Davon Thomas, GPSS senator in public policy, also noted that GPSS isn’t the only government agency graduate students can pursue, speaking from his own experience in California’s capital during his undergraduate studies. .
Washington Senate Legislature and Huskies on the Hill
Joel Anderson, GPSS senator for public policy, noted that several bills important to graduate students are being considered at the Washington state house.
“I wanted to point out that right now is a particularly important time because there’s a lot of fluidity in the legislature, so there will be a number of bills introduced daily,” Anderson said. “There are initial committee hearings scheduled and … hopefully [they] open the mind to include graduate and professional students in what has already been introduced to the field.
Anderson noted HB1736 concerning salary negotiation and another bill proposing student loans at an interest rate of 1%. Anderson is pushing to explicitly include graduate students in the bill. Anderson encouraged graduate students to defend themselves by speaking to lawmakers or submitting written testimony. Huskies on the Hill will also give students the opportunity to lobby directly for their interests.
Huskies on the Hill will remain virtual this year with training in February. All undergraduate and graduate students are invited to participate to lobby on issues relevant to themselves and other students.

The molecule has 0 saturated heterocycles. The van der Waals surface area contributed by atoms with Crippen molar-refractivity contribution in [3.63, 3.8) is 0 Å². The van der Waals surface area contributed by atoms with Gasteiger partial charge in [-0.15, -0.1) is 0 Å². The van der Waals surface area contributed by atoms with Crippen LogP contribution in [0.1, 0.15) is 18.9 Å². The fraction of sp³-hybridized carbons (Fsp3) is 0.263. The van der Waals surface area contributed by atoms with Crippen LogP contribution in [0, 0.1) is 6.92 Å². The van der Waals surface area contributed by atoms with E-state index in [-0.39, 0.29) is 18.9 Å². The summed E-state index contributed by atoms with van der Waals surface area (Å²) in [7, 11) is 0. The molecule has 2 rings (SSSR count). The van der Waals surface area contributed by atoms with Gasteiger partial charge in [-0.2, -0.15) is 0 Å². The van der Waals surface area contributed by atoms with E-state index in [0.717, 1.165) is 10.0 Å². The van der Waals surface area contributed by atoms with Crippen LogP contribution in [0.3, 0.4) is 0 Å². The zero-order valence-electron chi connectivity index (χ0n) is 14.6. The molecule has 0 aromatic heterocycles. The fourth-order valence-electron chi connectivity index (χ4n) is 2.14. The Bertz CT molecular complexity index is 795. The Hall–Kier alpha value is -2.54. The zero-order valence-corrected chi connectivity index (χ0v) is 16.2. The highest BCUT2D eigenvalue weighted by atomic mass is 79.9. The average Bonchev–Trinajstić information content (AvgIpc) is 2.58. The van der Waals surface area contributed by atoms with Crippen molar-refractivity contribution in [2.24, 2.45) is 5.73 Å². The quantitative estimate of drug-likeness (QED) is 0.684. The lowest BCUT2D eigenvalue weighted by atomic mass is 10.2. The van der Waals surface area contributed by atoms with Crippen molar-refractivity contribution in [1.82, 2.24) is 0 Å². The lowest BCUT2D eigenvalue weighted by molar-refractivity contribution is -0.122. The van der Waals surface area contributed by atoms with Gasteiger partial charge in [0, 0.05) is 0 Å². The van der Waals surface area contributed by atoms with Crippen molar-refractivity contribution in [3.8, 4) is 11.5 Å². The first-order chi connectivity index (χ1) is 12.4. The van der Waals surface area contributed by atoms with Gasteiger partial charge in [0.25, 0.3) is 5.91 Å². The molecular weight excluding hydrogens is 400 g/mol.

The Diversity and Equity Committee discussed plans underway to expand diversity, equity and inclusion training across campus. This includes both the following Senate Bill 5227, which will create a diversity training program, and the hiring of a program manager.
Aaron Yared, President of GPSS, also shared the progress with The holistic approach of UW President Ana Mari Cauce campus security.
“My goal, as well as Mustapha’s goal, is to find someone who prioritizes equity as well as people of color and how they feel about the UWPD and how they can take steps to lessen some of the dangers black and brown students feel. campus when they see UWPD around,” Yared said.
The GPSS approved the ad hoc timetable for the Alternative emergency response services subject to the meeting of the committee with all the stakeholders.
“Our group will collectively draft these invitations involving them and asking how this group can help them,” said Matthew Mitnick, GPSS senator for public policy.
Gabby Rivera, GPSS vice president of internal affairs, rated other senators’ comfort level with events, noting that GPSS still has funding earmarked for events.
“I would just like to get a general temperature check of how you all would like me to go about planning the event,” Rivera said.
Although some senators have expressed concern over the in-person events amid the surge in Covid-19 cases, Rivera noted the success of food distribution at the last GPSS meeting of the fall term.
“When we provided lunches in the last week of the fall term, we got rid of over 100 meals in 40 minutes,” Rivera said.
The GPSS will await guidance from the UW on how to proceed with the events, anticipating holding other events in the spring quarter if COVID-19 cases decline.
The next GPSS meeting will take place on Wednesday 26 January at 5:30 p.m. Zoom. GPSS will remain online through the winter and spring term subject to UW guidance and Senate vote.
Contact reporter Julie Emory at [email protected] Twitter: @JulieEmory2